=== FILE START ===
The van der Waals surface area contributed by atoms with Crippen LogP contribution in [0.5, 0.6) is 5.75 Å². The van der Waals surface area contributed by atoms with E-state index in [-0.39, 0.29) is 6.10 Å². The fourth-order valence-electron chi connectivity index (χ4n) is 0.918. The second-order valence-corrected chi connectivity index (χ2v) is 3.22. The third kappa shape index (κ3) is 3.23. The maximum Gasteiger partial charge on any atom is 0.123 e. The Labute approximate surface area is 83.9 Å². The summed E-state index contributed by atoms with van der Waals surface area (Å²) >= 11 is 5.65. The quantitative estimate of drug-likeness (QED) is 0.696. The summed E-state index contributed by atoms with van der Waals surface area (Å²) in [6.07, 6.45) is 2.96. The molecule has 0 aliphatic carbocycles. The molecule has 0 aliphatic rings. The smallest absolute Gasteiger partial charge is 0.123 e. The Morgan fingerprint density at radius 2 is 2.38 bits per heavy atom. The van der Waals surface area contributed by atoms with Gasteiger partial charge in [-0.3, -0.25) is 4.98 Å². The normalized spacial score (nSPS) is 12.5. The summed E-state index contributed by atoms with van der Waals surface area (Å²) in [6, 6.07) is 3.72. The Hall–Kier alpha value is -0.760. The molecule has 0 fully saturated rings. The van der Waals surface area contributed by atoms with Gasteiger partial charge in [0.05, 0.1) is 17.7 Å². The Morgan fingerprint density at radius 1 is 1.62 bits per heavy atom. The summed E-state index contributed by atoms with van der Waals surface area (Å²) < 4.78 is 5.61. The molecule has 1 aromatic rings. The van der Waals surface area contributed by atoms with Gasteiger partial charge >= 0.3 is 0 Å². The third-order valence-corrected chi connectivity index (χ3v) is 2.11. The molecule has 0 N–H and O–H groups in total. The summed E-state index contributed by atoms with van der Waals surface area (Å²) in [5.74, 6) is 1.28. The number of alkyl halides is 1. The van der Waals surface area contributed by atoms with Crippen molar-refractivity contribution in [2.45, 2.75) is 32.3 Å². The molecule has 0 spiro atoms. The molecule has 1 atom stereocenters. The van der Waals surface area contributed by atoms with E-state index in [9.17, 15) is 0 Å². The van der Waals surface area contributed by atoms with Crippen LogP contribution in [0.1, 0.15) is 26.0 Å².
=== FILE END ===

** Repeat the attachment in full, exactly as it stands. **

The van der Waals surface area contributed by atoms with Crippen LogP contribution in [0.5, 0.6) is 5.75 Å². The van der Waals surface area contributed by atoms with E-state index in [-0.39, 0.29) is 6.10 Å². The fourth-order valence-electron chi connectivity index (χ4n) is 0.918. The second-order valence-corrected chi connectivity index (χ2v) is 3.22. The third kappa shape index (κ3) is 3.23. The maximum Gasteiger partial charge on any atom is 0.123 e. The Labute approximate surface area is 83.9 Å². The summed E-state index contributed by atoms with van der Waals surface area (Å²) >= 11 is 5.65. The quantitative estimate of drug-likeness (QED) is 0.696. The summed E-state index contributed by atoms with van der Waals surface area (Å²) in [6.07, 6.45) is 2.96. The molecule has 0 aliphatic carbocycles. The molecule has 0 aliphatic rings. The smallest absolute Gasteiger partial charge is 0.123 e. The Morgan fingerprint density at radius 2 is 2.38 bits per heavy atom. The van der Waals surface area contributed by atoms with Gasteiger partial charge in [-0.3, -0.25) is 4.98 Å². The normalized spacial score (nSPS) is 12.5. The summed E-state index contributed by atoms with van der Waals surface area (Å²) in [6, 6.07) is 3.72. The Hall–Kier alpha value is -0.760. The molecule has 0 fully saturated rings. The van der Waals surface area contributed by atoms with Gasteiger partial charge in [0.05, 0.1) is 17.7 Å². The Morgan fingerprint density at radius 1 is 1.62 bits per heavy atom. The summed E-state index contributed by atoms with van der Waals surface area (Å²) < 4.78 is 5.61. The molecule has 1 aromatic rings. The van der Waals surface area contributed by atoms with Gasteiger partial charge >= 0.3 is 0 Å². The third-order valence-corrected chi connectivity index (χ3v) is 2.11. The molecule has 0 N–H and O–H groups in total. The summed E-state index contributed by atoms with van der Waals surface area (Å²) in [5.74, 6) is 1.28. The number of alkyl halides is 1. The van der Waals surface area contributed by atoms with Crippen molar-refractivity contribution in [2.45, 2.75) is 32.3 Å². The molecule has 0 spiro atoms. The molecule has 1 atom stereocenters. The van der Waals surface area contributed by atoms with E-state index in [9.17, 15) is 0 Å². The van der Waals surface area contributed by atoms with Crippen LogP contribution in [0.1, 0.15) is 26.0 Å².